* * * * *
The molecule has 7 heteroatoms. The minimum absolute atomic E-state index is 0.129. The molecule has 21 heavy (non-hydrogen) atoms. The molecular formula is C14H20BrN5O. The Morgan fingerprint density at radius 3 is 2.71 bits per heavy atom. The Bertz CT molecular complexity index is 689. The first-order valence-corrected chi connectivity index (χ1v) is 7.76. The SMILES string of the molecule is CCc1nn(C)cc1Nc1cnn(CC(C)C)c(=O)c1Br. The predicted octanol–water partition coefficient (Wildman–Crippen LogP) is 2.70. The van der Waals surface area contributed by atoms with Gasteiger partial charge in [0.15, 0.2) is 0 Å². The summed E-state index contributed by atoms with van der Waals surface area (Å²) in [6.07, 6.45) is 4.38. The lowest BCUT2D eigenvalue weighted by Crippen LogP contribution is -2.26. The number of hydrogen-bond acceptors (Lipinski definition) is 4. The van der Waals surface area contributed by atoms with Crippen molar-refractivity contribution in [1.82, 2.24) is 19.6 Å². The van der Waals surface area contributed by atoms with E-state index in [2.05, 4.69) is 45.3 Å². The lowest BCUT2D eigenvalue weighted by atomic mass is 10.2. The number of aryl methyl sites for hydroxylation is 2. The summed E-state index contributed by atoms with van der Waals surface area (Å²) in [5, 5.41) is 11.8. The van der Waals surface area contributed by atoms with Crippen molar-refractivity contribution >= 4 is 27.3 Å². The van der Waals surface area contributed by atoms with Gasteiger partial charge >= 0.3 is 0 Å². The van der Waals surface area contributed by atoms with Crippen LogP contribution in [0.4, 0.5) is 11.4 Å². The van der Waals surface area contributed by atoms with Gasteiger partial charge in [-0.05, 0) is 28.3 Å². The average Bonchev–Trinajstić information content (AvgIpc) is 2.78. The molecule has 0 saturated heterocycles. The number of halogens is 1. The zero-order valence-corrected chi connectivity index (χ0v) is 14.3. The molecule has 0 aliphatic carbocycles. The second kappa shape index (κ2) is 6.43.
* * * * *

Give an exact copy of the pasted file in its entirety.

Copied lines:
The molecule has 7 heteroatoms. The minimum absolute atomic E-state index is 0.129. The molecule has 21 heavy (non-hydrogen) atoms. The molecular formula is C14H20BrN5O. The Morgan fingerprint density at radius 3 is 2.71 bits per heavy atom. The Bertz CT molecular complexity index is 689. The first-order valence-corrected chi connectivity index (χ1v) is 7.76. The SMILES string of the molecule is CCc1nn(C)cc1Nc1cnn(CC(C)C)c(=O)c1Br. The predicted octanol–water partition coefficient (Wildman–Crippen LogP) is 2.70. The van der Waals surface area contributed by atoms with Gasteiger partial charge in [0.15, 0.2) is 0 Å². The summed E-state index contributed by atoms with van der Waals surface area (Å²) in [6.07, 6.45) is 4.38. The lowest BCUT2D eigenvalue weighted by Crippen LogP contribution is -2.26. The number of hydrogen-bond acceptors (Lipinski definition) is 4. The van der Waals surface area contributed by atoms with Crippen molar-refractivity contribution in [1.82, 2.24) is 19.6 Å². The van der Waals surface area contributed by atoms with E-state index in [2.05, 4.69) is 45.3 Å². The lowest BCUT2D eigenvalue weighted by atomic mass is 10.2. The number of aryl methyl sites for hydroxylation is 2. The summed E-state index contributed by atoms with van der Waals surface area (Å²) in [5, 5.41) is 11.8. The van der Waals surface area contributed by atoms with Crippen molar-refractivity contribution >= 4 is 27.3 Å². The van der Waals surface area contributed by atoms with Gasteiger partial charge >= 0.3 is 0 Å². The van der Waals surface area contributed by atoms with Crippen LogP contribution in [0.4, 0.5) is 11.4 Å². The van der Waals surface area contributed by atoms with Gasteiger partial charge in [-0.05, 0) is 28.3 Å². The average Bonchev–Trinajstić information content (AvgIpc) is 2.78. The molecule has 0 saturated heterocycles. The number of halogens is 1. The zero-order valence-corrected chi connectivity index (χ0v) is 14.3. The molecule has 0 aliphatic carbocycles. The second kappa shape index (κ2) is 6.43.